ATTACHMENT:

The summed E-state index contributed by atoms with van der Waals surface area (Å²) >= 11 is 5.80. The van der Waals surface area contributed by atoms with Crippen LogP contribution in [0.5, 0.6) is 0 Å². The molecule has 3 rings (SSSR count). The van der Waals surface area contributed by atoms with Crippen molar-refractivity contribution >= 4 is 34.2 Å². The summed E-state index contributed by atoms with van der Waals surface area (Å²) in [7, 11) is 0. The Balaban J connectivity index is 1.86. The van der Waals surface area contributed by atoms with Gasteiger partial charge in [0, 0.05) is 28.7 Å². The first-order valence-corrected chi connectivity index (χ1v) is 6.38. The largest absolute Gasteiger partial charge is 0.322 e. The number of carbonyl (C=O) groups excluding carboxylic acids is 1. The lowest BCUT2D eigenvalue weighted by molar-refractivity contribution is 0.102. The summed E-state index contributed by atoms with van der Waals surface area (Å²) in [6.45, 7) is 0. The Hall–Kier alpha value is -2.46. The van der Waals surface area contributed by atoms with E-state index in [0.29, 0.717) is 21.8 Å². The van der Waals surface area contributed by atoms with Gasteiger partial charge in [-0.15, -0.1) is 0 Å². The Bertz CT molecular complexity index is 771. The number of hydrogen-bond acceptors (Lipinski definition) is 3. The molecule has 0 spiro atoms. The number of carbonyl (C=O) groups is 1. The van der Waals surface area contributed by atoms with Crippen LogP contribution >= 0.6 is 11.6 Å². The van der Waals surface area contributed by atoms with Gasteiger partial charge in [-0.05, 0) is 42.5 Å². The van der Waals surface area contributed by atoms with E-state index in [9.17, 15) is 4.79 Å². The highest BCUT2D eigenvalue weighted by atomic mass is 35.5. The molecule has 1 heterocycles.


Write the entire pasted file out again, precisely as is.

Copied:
The summed E-state index contributed by atoms with van der Waals surface area (Å²) >= 11 is 5.80. The van der Waals surface area contributed by atoms with Crippen LogP contribution in [0.5, 0.6) is 0 Å². The molecule has 3 rings (SSSR count). The van der Waals surface area contributed by atoms with Crippen molar-refractivity contribution >= 4 is 34.2 Å². The summed E-state index contributed by atoms with van der Waals surface area (Å²) in [7, 11) is 0. The Balaban J connectivity index is 1.86. The van der Waals surface area contributed by atoms with Gasteiger partial charge in [0, 0.05) is 28.7 Å². The first-order valence-corrected chi connectivity index (χ1v) is 6.38. The largest absolute Gasteiger partial charge is 0.322 e. The number of carbonyl (C=O) groups excluding carboxylic acids is 1. The lowest BCUT2D eigenvalue weighted by molar-refractivity contribution is 0.102. The summed E-state index contributed by atoms with van der Waals surface area (Å²) in [6.45, 7) is 0. The Hall–Kier alpha value is -2.46. The van der Waals surface area contributed by atoms with E-state index in [0.29, 0.717) is 21.8 Å². The van der Waals surface area contributed by atoms with Gasteiger partial charge in [-0.15, -0.1) is 0 Å². The Bertz CT molecular complexity index is 771. The number of hydrogen-bond acceptors (Lipinski definition) is 3. The molecule has 0 spiro atoms. The number of carbonyl (C=O) groups is 1. The van der Waals surface area contributed by atoms with Crippen LogP contribution >= 0.6 is 11.6 Å². The van der Waals surface area contributed by atoms with Gasteiger partial charge in [-0.05, 0) is 42.5 Å². The van der Waals surface area contributed by atoms with E-state index in [9.17, 15) is 4.79 Å². The highest BCUT2D eigenvalue weighted by atomic mass is 35.5. The molecule has 1 heterocycles.